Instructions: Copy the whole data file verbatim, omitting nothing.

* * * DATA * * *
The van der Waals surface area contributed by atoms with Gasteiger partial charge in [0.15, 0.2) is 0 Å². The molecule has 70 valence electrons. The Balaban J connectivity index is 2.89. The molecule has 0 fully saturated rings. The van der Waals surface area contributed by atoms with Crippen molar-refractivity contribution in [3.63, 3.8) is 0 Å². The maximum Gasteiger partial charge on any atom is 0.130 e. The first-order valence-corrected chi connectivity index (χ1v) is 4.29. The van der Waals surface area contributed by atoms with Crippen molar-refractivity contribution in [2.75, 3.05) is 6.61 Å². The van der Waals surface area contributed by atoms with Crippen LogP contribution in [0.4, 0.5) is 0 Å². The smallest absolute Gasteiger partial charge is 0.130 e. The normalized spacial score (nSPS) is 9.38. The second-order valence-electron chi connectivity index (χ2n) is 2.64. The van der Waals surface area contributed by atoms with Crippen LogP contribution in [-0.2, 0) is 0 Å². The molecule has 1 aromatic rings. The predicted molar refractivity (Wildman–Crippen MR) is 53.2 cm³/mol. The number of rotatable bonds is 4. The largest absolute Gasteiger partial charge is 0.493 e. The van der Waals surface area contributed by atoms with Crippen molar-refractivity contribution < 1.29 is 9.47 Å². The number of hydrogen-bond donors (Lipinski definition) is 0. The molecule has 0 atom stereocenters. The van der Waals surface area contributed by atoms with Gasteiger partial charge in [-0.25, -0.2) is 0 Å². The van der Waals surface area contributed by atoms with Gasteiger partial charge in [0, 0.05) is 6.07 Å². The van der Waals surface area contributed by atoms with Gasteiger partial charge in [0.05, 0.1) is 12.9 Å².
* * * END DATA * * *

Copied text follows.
The van der Waals surface area contributed by atoms with Gasteiger partial charge in [0.15, 0.2) is 0 Å². The molecule has 70 valence electrons. The Balaban J connectivity index is 2.89. The molecule has 0 fully saturated rings. The van der Waals surface area contributed by atoms with Crippen molar-refractivity contribution in [3.63, 3.8) is 0 Å². The maximum Gasteiger partial charge on any atom is 0.130 e. The first-order valence-corrected chi connectivity index (χ1v) is 4.29. The van der Waals surface area contributed by atoms with Crippen molar-refractivity contribution in [2.75, 3.05) is 6.61 Å². The van der Waals surface area contributed by atoms with Crippen LogP contribution in [0.4, 0.5) is 0 Å². The smallest absolute Gasteiger partial charge is 0.130 e. The normalized spacial score (nSPS) is 9.38. The second-order valence-electron chi connectivity index (χ2n) is 2.64. The van der Waals surface area contributed by atoms with Crippen LogP contribution in [-0.2, 0) is 0 Å². The molecule has 1 aromatic rings. The predicted molar refractivity (Wildman–Crippen MR) is 53.2 cm³/mol. The number of rotatable bonds is 4. The largest absolute Gasteiger partial charge is 0.493 e. The van der Waals surface area contributed by atoms with Crippen molar-refractivity contribution < 1.29 is 9.47 Å². The number of hydrogen-bond donors (Lipinski definition) is 0. The molecule has 0 atom stereocenters. The van der Waals surface area contributed by atoms with Gasteiger partial charge in [-0.25, -0.2) is 0 Å². The van der Waals surface area contributed by atoms with Gasteiger partial charge in [0, 0.05) is 6.07 Å². The van der Waals surface area contributed by atoms with Gasteiger partial charge in [0.05, 0.1) is 12.9 Å².